Ankerberg: One of those things that backs it up is the expansion of the universe – the rate of the expansion of the universe. Describe what that is.
Meyer: Well, that’s a good place to start because we were talking about the expanding universe in previous programs. And it turns out that the rate of expansion is finely tuned to allow for the possibility of life. If the universe were to expand even a little tiny bit faster, then the universe would dissipate … the heat and energy of the universe would dissipate too quickly and we wouldn’t form stable galaxies. If it had expanded a little tiny bit slower, we would have gotten a big crunch. The gravitational forces would have overcome the rate of expansion and all of the universe – the matter in the universe – would have crunched back on itself. So it turns out that the fine tuning of the expansion rate of the universe is exquisite. It’s fine-tuned to one part in ten to the sixtieth power. That’s about the same as one dollar out of a trillion trillion trillion trillion trillion dollars. Of course, with the Federal budget deficit and everything, that may not seem like that much to people today, but this is exquisite fine tuning. If you’re an engineer and you’re familiar with the concept of tolerances, you realize the tolerance here for error is miniscule. And yet, the universe is just right to allow for the possibility of life.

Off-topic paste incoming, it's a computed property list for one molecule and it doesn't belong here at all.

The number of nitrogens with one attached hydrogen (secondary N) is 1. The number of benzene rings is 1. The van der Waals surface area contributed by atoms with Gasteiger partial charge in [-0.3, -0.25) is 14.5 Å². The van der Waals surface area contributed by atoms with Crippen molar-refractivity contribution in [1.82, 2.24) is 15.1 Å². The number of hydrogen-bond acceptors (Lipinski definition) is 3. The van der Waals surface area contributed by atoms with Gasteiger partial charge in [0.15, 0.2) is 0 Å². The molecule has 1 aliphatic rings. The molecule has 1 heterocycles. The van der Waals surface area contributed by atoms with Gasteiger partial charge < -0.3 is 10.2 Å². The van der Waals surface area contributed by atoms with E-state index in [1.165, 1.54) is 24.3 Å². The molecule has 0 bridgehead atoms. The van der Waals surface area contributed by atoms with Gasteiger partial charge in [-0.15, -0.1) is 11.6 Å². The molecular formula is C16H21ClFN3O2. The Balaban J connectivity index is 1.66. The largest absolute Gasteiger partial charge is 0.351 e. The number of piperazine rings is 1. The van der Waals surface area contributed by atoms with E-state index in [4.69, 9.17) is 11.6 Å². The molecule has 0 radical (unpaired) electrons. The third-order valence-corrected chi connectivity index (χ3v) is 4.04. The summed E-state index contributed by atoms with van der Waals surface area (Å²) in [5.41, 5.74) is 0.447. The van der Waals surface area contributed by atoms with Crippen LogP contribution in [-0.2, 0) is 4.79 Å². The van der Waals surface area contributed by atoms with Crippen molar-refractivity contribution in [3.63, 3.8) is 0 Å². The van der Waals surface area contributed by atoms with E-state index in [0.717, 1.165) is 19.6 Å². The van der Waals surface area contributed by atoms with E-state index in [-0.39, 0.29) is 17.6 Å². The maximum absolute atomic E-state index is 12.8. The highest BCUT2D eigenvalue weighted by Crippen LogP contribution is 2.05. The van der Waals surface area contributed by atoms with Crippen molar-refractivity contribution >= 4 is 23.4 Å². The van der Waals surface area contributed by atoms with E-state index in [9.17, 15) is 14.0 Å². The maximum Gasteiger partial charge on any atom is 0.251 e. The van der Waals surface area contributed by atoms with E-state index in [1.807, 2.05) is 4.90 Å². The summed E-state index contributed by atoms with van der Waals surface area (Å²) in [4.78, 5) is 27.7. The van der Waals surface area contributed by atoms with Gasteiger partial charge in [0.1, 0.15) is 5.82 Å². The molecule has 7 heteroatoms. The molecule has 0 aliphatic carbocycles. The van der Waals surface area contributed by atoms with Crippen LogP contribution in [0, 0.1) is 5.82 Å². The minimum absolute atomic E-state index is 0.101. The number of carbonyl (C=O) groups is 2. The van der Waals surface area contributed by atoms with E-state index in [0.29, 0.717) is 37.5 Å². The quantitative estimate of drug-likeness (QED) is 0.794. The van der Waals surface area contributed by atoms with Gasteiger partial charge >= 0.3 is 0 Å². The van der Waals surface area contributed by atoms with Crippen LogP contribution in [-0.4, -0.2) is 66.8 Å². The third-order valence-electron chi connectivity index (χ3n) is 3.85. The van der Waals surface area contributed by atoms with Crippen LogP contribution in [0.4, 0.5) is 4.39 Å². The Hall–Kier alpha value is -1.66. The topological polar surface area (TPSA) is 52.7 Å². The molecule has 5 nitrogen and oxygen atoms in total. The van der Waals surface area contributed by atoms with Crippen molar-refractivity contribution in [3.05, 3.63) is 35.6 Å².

Ankerberg: This is also called the cosmological constant.
Meyer: Well, the expansion rate of the universe is related to a deeper, more fundamental parameter called the cosmological constant. That’s the constant that Einstein was fiddling with to try to restore a static balance in the universe – – fiddling with it in his mind, not in reality. Yeah, that’s a very important fine-tuning parameter.
Ankerberg: The balance between expansion out and the pulling back in.
Meyer: Exactly. And in our universe it is finely tuned so the expansion just barely exceeds the contracting force of gravity. And it turns out you need that finely tuned just the way it is to allow for the possibility of life.